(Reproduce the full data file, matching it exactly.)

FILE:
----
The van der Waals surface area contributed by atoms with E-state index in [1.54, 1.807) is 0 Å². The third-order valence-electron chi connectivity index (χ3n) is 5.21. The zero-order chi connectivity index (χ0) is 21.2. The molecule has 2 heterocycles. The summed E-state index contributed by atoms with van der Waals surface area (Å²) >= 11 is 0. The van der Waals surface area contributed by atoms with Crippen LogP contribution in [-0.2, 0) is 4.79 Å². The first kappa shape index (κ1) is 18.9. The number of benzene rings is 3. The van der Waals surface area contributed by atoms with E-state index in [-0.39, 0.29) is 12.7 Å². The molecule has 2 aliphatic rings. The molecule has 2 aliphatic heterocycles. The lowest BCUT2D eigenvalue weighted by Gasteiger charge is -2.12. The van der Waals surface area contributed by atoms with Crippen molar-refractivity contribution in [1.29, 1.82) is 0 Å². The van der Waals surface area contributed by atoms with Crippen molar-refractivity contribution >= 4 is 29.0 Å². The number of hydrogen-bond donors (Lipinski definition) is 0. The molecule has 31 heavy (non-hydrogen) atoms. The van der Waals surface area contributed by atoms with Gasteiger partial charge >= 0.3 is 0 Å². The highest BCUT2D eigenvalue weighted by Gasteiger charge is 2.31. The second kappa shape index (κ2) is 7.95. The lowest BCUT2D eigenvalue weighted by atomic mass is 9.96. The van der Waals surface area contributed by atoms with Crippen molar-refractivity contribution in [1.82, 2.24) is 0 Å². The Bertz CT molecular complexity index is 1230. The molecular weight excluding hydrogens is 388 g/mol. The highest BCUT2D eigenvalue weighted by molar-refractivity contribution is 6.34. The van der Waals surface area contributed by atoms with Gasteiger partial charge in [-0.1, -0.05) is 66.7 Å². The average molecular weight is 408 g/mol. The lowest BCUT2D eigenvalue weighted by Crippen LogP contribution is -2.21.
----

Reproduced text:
The van der Waals surface area contributed by atoms with E-state index in [1.54, 1.807) is 0 Å². The third-order valence-electron chi connectivity index (χ3n) is 5.21. The zero-order chi connectivity index (χ0) is 21.2. The molecule has 2 heterocycles. The summed E-state index contributed by atoms with van der Waals surface area (Å²) >= 11 is 0. The van der Waals surface area contributed by atoms with Crippen LogP contribution in [-0.2, 0) is 4.79 Å². The first kappa shape index (κ1) is 18.9. The number of benzene rings is 3. The van der Waals surface area contributed by atoms with E-state index in [-0.39, 0.29) is 12.7 Å². The molecule has 2 aliphatic rings. The molecule has 2 aliphatic heterocycles. The lowest BCUT2D eigenvalue weighted by Gasteiger charge is -2.12. The van der Waals surface area contributed by atoms with Crippen molar-refractivity contribution in [1.29, 1.82) is 0 Å². The van der Waals surface area contributed by atoms with Crippen molar-refractivity contribution >= 4 is 29.0 Å². The number of hydrogen-bond donors (Lipinski definition) is 0. The molecule has 31 heavy (non-hydrogen) atoms. The van der Waals surface area contributed by atoms with Gasteiger partial charge >= 0.3 is 0 Å². The highest BCUT2D eigenvalue weighted by Gasteiger charge is 2.31. The second kappa shape index (κ2) is 7.95. The lowest BCUT2D eigenvalue weighted by atomic mass is 9.96. The van der Waals surface area contributed by atoms with Crippen molar-refractivity contribution in [1.82, 2.24) is 0 Å². The Bertz CT molecular complexity index is 1230. The molecular weight excluding hydrogens is 388 g/mol. The highest BCUT2D eigenvalue weighted by molar-refractivity contribution is 6.34. The van der Waals surface area contributed by atoms with Gasteiger partial charge in [-0.1, -0.05) is 66.7 Å². The average molecular weight is 408 g/mol. The lowest BCUT2D eigenvalue weighted by Crippen LogP contribution is -2.21.